The oil and ethanol sectors are at war in the United States, and a government proposal meant to appease both parties would have disastrous consequences for Canada’s ethanol sector.
U.S. President Donald Trump is considering a plan by the U.S. Department of Agriculture and U.S. Environmental Protection Agency to allow biofuel credits on ethanol exports.
The credits, which are called RINs, can be purchased by oil refiners that did not invest in ethanol-blending equipment from those who did in order to comply with the U.S. Renewable Fuel Standard.
Refiners complain that the credits have become so expensive it is putting them out of business.
Proponents of the plan such as U.S. Senator Ted Cruz say that allowing RINs to be earned on export sales will dramatically increase the amount of RINs in the system and drive down the price of the credits, which would be good for the oil industry.
And it would increase exports, which would be good for the ethanol and corn sectors.
But the proposal has angered farm groups and ethanol associations.
“Attaching a RIN to ethanol exports would have a crippling impact on American agriculture, significantly reducing demand for ethanol and corn,” Growth Energy chief executive officer Emily Skor said in a news release.
The organization commissioned a study showing that the export subsidy would result in corn losses of US$27.9 billion over four years due to trade ramifications from angry importers.
The proposal isn’t sitting well with Canadian ethanol manufacturers.
Jim Grey, chair of Renewable Industries Canada, said the proposal amounts to an export subsidy equal to whatever the value of the RIN is at that time. Recently, it has been around 30 cents per gallon.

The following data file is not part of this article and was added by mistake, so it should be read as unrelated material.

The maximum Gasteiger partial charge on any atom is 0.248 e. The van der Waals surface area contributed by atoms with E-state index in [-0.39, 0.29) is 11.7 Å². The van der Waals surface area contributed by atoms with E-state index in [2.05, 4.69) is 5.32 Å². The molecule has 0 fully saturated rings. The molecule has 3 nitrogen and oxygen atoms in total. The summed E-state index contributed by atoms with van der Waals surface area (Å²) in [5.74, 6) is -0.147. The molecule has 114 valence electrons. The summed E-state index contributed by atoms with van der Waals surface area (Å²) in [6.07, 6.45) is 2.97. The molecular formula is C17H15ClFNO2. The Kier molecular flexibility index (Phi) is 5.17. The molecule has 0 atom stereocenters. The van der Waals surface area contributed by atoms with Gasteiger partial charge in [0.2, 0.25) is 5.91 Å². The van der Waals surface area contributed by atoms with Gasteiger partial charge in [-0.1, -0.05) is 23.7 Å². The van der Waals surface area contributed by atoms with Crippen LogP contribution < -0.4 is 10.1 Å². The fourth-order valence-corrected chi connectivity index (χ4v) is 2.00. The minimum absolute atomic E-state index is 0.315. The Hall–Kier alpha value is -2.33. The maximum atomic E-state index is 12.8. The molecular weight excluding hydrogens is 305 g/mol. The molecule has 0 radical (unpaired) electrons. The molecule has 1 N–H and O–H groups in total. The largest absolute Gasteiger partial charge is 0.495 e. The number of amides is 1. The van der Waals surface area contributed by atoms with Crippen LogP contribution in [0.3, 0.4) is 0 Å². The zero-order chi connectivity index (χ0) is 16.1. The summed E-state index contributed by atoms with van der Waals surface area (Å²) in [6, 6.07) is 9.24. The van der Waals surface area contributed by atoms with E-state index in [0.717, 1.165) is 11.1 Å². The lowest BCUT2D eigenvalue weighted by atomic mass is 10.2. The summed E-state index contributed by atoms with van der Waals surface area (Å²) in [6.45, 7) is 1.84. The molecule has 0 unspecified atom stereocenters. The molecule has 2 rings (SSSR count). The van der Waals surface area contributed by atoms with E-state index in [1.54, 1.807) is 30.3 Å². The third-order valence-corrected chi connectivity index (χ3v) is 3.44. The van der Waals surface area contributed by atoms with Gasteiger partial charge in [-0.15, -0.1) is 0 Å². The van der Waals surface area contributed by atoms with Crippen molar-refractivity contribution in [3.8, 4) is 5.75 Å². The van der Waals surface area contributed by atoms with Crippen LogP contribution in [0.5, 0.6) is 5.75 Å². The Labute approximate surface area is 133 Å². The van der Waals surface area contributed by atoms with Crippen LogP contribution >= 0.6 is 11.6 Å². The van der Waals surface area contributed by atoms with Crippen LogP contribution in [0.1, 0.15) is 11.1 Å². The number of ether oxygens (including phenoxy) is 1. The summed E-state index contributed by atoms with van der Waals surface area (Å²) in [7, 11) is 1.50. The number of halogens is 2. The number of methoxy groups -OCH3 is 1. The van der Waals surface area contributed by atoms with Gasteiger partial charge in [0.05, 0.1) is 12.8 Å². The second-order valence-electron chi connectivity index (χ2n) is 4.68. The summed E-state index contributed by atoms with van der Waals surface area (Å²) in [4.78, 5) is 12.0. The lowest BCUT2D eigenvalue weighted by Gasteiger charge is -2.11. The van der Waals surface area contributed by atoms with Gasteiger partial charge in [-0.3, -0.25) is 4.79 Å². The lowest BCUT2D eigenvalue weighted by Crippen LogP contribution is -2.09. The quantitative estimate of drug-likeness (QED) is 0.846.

“We would very likely immediately launch a trade action against the United States,” he said.
The U.S. shipped out a record 5.19 billion litres of ethanol in 2017. Canada was the second biggest importer behind Brazil, taking 1.24 billion litres of the fuel.
Grey said if the U.S. were to subsidize its exports Canada would retaliate with duties that would block U.S. ethanol from entering the country but that would create a void and make it difficult for Canada to meet its national mandate.
“That’s obviously going to be very problematic,” he said.
Grey doesn’t think the proposal will come to fruition because it faces intense opposition in the U.S. and abroad. If it did go through, he doesn’t think the policy would stay in place very long.
“Should this happen in the United States, I would very much suspect they would reverse that decision once countries have started to put barriers in place,” he said.